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Dr. H. Tristram Engelhardt, Jr.: Scholar, Gentleman, Friend

  • D. Christopher Ralston
Part of the Philosophy and Medicine book series (PHME, volume 125)

Abstract

I first met H. Tristram Engelhardt, Jr.—“Tris” to those who know him personally—on a campus visit to Rice University after I had been admitted to Rice but prior to accepting the offer of admission. Two philosophy graduate students accompanied me to a class that Tris was teaching. I had seen his picture on the Philosophy Department’s website, and had of course read his Foundations of Bioethics, but was unsure what to expect of him in person. I liked him immediately. In particular, I was struck by his humor—he had me in stitches in no time—and energy. Repeatedly, he would ask his students the question, “do I have your permission to use you in an experiment?” which, if answered in the affirmative, would usually be followed by a humorous thought experiment in which the student in question featured prominently. The phrasing of that question is significant: consistent with the “principle of consent,” which plays such a prominent role in Tris’ account of “general secular morality,” it was imperative to obtain a student’s “consent” to be “used” in the classroom setting, albeit for pedagogical purposes. Later that day, Tris made a point of welcoming me personally, spending time with me and making himself available to answer any questions I might have.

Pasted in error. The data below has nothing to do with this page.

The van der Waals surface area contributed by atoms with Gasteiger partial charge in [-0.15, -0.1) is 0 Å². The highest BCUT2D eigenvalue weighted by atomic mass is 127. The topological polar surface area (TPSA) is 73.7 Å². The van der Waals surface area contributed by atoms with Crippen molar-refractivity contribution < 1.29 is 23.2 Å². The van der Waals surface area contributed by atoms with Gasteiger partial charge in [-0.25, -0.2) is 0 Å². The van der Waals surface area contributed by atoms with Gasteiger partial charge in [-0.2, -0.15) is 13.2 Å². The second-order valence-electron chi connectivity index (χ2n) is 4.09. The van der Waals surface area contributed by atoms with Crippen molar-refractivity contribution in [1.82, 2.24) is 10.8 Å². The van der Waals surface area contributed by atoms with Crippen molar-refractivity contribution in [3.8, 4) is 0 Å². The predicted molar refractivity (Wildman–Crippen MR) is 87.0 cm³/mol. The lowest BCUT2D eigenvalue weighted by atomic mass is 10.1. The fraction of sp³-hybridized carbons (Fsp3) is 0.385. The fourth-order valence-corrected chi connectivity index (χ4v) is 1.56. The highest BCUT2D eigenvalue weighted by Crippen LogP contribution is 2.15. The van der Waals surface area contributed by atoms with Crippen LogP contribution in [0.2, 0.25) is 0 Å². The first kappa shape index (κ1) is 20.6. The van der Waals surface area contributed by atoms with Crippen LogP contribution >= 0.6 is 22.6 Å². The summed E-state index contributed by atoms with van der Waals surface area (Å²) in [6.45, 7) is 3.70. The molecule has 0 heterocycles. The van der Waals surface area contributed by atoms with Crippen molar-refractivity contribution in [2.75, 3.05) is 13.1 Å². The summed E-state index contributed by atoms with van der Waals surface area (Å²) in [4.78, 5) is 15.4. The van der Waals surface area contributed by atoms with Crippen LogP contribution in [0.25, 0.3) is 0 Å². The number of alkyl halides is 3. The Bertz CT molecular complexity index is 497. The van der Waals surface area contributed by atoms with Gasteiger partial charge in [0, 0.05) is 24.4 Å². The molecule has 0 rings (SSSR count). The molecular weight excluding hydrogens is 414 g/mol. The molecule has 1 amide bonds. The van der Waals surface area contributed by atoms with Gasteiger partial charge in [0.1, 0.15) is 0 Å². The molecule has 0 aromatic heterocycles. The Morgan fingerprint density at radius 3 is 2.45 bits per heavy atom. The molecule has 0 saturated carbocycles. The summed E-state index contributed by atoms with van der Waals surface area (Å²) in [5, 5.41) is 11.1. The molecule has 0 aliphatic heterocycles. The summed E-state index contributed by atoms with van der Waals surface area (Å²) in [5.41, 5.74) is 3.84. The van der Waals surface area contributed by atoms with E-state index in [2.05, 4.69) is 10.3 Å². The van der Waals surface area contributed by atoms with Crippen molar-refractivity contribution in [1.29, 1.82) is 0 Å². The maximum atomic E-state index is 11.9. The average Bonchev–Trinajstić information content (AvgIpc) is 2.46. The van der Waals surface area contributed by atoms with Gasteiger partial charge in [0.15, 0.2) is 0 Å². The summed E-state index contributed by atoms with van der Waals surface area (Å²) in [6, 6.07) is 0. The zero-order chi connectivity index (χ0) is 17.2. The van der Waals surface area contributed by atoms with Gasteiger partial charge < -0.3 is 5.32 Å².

Keywords

Professional Development Classroom Setting Spending Time Pedagogical Purpose Fertile Source 
These keywords were added by machine and not by the authors. This process is experimental and the keywords may be updated as the learning algorithm improves.

Copyright information

© Springer International Publishing Switzerland 2015

Authors and Affiliations

  1. 1.Christian Institute on DisabilityJoni and Friends International Disability CenterAgoura HillsUSA
  2. 2.The Center for Bioethics and Human DignityTrinity International UniversityDeerfieldUSA

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